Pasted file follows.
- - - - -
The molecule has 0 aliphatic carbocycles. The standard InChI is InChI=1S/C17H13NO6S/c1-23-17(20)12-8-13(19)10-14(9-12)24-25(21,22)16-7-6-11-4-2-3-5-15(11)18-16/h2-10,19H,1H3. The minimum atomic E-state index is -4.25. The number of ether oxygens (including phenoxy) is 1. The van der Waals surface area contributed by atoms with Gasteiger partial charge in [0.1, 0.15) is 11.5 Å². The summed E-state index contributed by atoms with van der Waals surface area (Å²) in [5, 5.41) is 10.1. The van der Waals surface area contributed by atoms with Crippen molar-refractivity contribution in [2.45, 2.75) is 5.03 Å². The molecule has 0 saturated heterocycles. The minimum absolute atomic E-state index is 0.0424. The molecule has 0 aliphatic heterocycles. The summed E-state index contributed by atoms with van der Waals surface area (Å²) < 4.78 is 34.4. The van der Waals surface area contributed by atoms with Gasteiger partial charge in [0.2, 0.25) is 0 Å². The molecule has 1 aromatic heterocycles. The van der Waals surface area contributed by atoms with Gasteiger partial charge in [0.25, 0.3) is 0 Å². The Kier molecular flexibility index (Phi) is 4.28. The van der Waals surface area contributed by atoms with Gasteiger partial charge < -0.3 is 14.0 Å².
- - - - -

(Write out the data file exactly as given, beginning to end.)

The molecule has 0 aliphatic carbocycles. The standard InChI is InChI=1S/C17H13NO6S/c1-23-17(20)12-8-13(19)10-14(9-12)24-25(21,22)16-7-6-11-4-2-3-5-15(11)18-16/h2-10,19H,1H3. The minimum atomic E-state index is -4.25. The number of ether oxygens (including phenoxy) is 1. The van der Waals surface area contributed by atoms with Gasteiger partial charge in [0.1, 0.15) is 11.5 Å². The summed E-state index contributed by atoms with van der Waals surface area (Å²) in [5, 5.41) is 10.1. The van der Waals surface area contributed by atoms with Crippen molar-refractivity contribution in [2.45, 2.75) is 5.03 Å². The molecule has 0 saturated heterocycles. The minimum absolute atomic E-state index is 0.0424. The molecule has 0 aliphatic heterocycles. The summed E-state index contributed by atoms with van der Waals surface area (Å²) < 4.78 is 34.4. The van der Waals surface area contributed by atoms with Gasteiger partial charge in [0.2, 0.25) is 0 Å². The molecule has 1 aromatic heterocycles. The van der Waals surface area contributed by atoms with Gasteiger partial charge in [0.25, 0.3) is 0 Å². The Kier molecular flexibility index (Phi) is 4.28. The van der Waals surface area contributed by atoms with Gasteiger partial charge < -0.3 is 14.0 Å².